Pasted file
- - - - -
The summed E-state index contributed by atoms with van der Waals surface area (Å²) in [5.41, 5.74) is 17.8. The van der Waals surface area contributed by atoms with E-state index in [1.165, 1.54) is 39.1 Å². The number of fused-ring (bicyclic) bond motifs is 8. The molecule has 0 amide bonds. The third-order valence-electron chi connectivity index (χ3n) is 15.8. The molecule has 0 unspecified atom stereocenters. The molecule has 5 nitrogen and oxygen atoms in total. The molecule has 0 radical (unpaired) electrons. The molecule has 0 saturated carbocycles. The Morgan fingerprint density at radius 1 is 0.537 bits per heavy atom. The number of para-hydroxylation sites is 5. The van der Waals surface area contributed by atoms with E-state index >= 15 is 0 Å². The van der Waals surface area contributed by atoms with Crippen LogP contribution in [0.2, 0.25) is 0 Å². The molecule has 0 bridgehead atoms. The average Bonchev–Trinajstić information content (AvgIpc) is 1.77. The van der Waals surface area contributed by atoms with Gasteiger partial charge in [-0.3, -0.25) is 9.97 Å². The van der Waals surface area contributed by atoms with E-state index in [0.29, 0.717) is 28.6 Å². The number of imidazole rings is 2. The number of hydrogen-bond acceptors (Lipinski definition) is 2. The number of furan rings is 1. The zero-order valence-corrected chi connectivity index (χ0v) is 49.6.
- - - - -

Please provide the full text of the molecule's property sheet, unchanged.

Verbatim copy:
The summed E-state index contributed by atoms with van der Waals surface area (Å²) in [5.41, 5.74) is 17.8. The van der Waals surface area contributed by atoms with E-state index in [1.165, 1.54) is 39.1 Å². The number of fused-ring (bicyclic) bond motifs is 8. The molecule has 0 amide bonds. The third-order valence-electron chi connectivity index (χ3n) is 15.8. The molecule has 0 unspecified atom stereocenters. The molecule has 5 nitrogen and oxygen atoms in total. The molecule has 0 radical (unpaired) electrons. The molecule has 0 saturated carbocycles. The Morgan fingerprint density at radius 1 is 0.537 bits per heavy atom. The number of para-hydroxylation sites is 5. The van der Waals surface area contributed by atoms with E-state index >= 15 is 0 Å². The van der Waals surface area contributed by atoms with Crippen LogP contribution in [0.2, 0.25) is 0 Å². The molecule has 0 bridgehead atoms. The average Bonchev–Trinajstić information content (AvgIpc) is 1.77. The van der Waals surface area contributed by atoms with Gasteiger partial charge in [-0.3, -0.25) is 9.97 Å². The van der Waals surface area contributed by atoms with E-state index in [0.29, 0.717) is 28.6 Å². The number of imidazole rings is 2. The number of hydrogen-bond acceptors (Lipinski definition) is 2. The number of furan rings is 1. The zero-order valence-corrected chi connectivity index (χ0v) is 49.6.